· Yehuda Katz
· Jamis Buck
· Xavier Noria
· Tim Pope
As already stated, I hope to make this your primary working reference for Ruby on Rails. I don’t really expect too many people to read it through end to end unless they’re expanding their basic knowledge of the Rails framework. Whatever the case may be, over time I hope this book gives you as an application developer/programmer greater confidence in making design and implementation decisions while working on your day-to-day tasks. After spending time with this book, your understanding of the fundamental concepts of Rails coupled with hands-on experience should leave you feeling comfortable working on real-world Rails projects, with real-world demands.
If you are in an architectural or development lead role, this book is not targeted to you, but should make you feel more comfortable discussing the pros and cons of Ruby on Rails adoption and ways to extend Rails to meet the particular needs of the project under your direction.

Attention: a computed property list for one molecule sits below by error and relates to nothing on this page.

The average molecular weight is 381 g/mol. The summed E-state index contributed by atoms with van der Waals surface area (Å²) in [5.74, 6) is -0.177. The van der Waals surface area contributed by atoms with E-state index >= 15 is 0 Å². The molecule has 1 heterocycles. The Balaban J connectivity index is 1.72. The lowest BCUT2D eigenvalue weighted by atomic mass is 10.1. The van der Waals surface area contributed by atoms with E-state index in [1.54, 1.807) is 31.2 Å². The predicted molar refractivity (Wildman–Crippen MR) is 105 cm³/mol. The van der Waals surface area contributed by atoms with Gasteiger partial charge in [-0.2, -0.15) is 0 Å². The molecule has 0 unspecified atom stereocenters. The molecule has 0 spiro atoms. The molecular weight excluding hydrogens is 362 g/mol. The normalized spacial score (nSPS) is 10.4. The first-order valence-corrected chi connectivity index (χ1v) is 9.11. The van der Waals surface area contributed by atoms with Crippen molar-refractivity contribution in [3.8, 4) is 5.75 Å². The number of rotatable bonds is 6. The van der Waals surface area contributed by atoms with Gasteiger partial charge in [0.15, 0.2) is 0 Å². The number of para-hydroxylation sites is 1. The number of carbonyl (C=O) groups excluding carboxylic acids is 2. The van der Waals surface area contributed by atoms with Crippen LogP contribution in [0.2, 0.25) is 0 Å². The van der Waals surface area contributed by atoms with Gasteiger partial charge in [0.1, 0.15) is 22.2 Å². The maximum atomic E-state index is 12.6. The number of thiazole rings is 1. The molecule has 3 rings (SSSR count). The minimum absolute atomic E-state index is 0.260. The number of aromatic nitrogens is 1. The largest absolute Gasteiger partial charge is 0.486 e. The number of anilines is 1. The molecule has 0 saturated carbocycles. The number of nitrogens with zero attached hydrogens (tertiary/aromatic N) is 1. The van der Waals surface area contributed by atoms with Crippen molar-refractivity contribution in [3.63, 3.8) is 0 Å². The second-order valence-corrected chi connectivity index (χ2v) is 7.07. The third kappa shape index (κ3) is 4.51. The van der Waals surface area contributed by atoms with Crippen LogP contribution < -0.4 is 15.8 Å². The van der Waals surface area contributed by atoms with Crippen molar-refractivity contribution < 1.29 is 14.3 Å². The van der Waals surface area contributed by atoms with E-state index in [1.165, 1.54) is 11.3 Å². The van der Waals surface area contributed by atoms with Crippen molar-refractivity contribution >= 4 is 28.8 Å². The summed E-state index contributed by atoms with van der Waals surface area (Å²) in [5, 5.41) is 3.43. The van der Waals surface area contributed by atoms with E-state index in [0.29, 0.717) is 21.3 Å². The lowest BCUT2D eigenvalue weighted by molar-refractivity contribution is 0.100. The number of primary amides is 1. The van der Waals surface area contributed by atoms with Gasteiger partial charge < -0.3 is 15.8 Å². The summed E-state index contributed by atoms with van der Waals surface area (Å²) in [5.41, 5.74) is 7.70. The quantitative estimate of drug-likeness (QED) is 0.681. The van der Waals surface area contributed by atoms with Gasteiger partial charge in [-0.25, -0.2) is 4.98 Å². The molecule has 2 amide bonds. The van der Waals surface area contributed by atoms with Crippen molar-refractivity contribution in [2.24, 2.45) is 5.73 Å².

Finally, if you are a development manager, you should find the practical perspective of the book and our coverage of testing and tools especially interesting, and hopefully get some insight into why your developers are so excited about Ruby and Rails.
The reader is assumed to have the following knowledge:
· Basic Ruby syntax and language constructs such as blocks
· Solid grasp of object-oriented principles and design patterns
· Basic understanding of relational databases and SQL
· Familiarity with how Rails applications are laid out and function
· Basic understanding of network protocols such as HTTP and SMTP
· Basic understanding of XML documents and web services
· Familiarity with transactional concepts such as ACID properties
As noted in the section “Book Structure,” this book does not progress from easy material in the front to harder material in the back. Some chapters do start out with fundamental, almost introductory material, and push on to more advanced coverage. There are definitely sections of the text that experienced Rails developer will gloss over. However, I believe that there is new knowledge and inspiration in every chapter, for all skill levels.
A late-model Apple MacBookPro running Mac OS X. Just kidding, of course. Linux is pretty good for Rails development also. Microsoft Windows—well, let me just put it this way—your mileage may vary. I’m being nice and diplomatic in saying that. We specifically do not discuss Rails development on Microsoft platforms in this book. It’s common knowledge that the vast majority of working Rails professionals develop and deploy on non-Microsoft platforms.